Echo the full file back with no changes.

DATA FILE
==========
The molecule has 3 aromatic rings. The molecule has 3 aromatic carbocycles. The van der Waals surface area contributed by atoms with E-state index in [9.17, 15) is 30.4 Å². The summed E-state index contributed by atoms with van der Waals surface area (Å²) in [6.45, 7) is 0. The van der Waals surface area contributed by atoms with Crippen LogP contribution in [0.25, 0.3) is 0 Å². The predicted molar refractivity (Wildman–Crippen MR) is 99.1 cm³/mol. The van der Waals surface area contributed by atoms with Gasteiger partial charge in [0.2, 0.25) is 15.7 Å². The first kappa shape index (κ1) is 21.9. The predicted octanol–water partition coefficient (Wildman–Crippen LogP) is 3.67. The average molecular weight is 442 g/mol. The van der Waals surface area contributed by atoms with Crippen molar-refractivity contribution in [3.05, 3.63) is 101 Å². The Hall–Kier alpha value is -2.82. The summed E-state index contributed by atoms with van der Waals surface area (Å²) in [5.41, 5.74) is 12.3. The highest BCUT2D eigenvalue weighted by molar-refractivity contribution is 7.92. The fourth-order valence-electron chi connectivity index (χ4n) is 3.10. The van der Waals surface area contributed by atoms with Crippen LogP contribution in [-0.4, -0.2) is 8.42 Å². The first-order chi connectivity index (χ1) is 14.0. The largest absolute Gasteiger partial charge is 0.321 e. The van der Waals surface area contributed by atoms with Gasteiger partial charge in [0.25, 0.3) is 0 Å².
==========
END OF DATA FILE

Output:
The molecule has 3 aromatic rings. The molecule has 3 aromatic carbocycles. The van der Waals surface area contributed by atoms with E-state index in [9.17, 15) is 30.4 Å². The summed E-state index contributed by atoms with van der Waals surface area (Å²) in [6.45, 7) is 0. The van der Waals surface area contributed by atoms with Crippen LogP contribution in [0.25, 0.3) is 0 Å². The predicted molar refractivity (Wildman–Crippen MR) is 99.1 cm³/mol. The van der Waals surface area contributed by atoms with Gasteiger partial charge in [0.2, 0.25) is 15.7 Å². The first kappa shape index (κ1) is 21.9. The predicted octanol–water partition coefficient (Wildman–Crippen LogP) is 3.67. The average molecular weight is 442 g/mol. The van der Waals surface area contributed by atoms with Crippen molar-refractivity contribution in [3.05, 3.63) is 101 Å². The Hall–Kier alpha value is -2.82. The summed E-state index contributed by atoms with van der Waals surface area (Å²) in [5.41, 5.74) is 12.3. The highest BCUT2D eigenvalue weighted by molar-refractivity contribution is 7.92. The fourth-order valence-electron chi connectivity index (χ4n) is 3.10. The van der Waals surface area contributed by atoms with Crippen LogP contribution in [-0.4, -0.2) is 8.42 Å². The first-order chi connectivity index (χ1) is 14.0. The largest absolute Gasteiger partial charge is 0.321 e. The van der Waals surface area contributed by atoms with Gasteiger partial charge in [0.25, 0.3) is 0 Å².